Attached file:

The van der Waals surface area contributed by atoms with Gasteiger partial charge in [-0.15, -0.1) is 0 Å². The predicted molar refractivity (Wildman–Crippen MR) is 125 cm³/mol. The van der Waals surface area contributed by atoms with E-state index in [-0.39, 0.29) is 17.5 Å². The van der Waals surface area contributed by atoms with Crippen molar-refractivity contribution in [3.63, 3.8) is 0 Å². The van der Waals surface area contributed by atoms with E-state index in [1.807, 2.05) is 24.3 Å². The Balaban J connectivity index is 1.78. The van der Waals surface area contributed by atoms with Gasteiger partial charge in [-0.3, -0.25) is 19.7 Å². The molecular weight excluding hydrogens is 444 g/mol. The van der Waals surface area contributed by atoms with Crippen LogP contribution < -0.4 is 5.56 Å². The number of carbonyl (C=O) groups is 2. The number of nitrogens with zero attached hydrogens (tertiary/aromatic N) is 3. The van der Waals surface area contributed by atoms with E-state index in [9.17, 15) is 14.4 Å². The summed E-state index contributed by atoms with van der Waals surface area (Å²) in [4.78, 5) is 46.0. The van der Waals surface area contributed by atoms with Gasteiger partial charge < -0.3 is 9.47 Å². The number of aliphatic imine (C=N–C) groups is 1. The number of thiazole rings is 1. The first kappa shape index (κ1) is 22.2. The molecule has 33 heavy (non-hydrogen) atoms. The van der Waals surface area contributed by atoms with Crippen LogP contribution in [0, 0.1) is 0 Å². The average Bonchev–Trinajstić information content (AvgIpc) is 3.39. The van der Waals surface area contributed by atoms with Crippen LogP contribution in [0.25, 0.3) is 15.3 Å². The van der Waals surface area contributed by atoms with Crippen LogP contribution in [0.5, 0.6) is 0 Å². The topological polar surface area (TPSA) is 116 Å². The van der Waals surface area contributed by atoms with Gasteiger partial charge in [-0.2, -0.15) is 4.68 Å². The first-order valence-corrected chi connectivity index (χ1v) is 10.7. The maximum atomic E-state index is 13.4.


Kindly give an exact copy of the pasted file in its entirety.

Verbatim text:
The van der Waals surface area contributed by atoms with Gasteiger partial charge in [-0.15, -0.1) is 0 Å². The predicted molar refractivity (Wildman–Crippen MR) is 125 cm³/mol. The van der Waals surface area contributed by atoms with E-state index in [-0.39, 0.29) is 17.5 Å². The van der Waals surface area contributed by atoms with Crippen molar-refractivity contribution in [3.63, 3.8) is 0 Å². The van der Waals surface area contributed by atoms with E-state index in [1.807, 2.05) is 24.3 Å². The Balaban J connectivity index is 1.78. The van der Waals surface area contributed by atoms with Gasteiger partial charge in [-0.3, -0.25) is 19.7 Å². The molecular weight excluding hydrogens is 444 g/mol. The van der Waals surface area contributed by atoms with Crippen LogP contribution < -0.4 is 5.56 Å². The number of carbonyl (C=O) groups is 2. The number of nitrogens with zero attached hydrogens (tertiary/aromatic N) is 3. The van der Waals surface area contributed by atoms with E-state index in [9.17, 15) is 14.4 Å². The summed E-state index contributed by atoms with van der Waals surface area (Å²) in [4.78, 5) is 46.0. The van der Waals surface area contributed by atoms with Gasteiger partial charge < -0.3 is 9.47 Å². The number of aliphatic imine (C=N–C) groups is 1. The number of thiazole rings is 1. The first kappa shape index (κ1) is 22.2. The molecule has 33 heavy (non-hydrogen) atoms. The van der Waals surface area contributed by atoms with Crippen LogP contribution in [0, 0.1) is 0 Å². The average Bonchev–Trinajstić information content (AvgIpc) is 3.39. The van der Waals surface area contributed by atoms with Crippen LogP contribution in [0.25, 0.3) is 15.3 Å². The van der Waals surface area contributed by atoms with Crippen LogP contribution in [0.5, 0.6) is 0 Å². The topological polar surface area (TPSA) is 116 Å². The van der Waals surface area contributed by atoms with Gasteiger partial charge in [-0.2, -0.15) is 4.68 Å². The first-order valence-corrected chi connectivity index (χ1v) is 10.7. The maximum atomic E-state index is 13.4.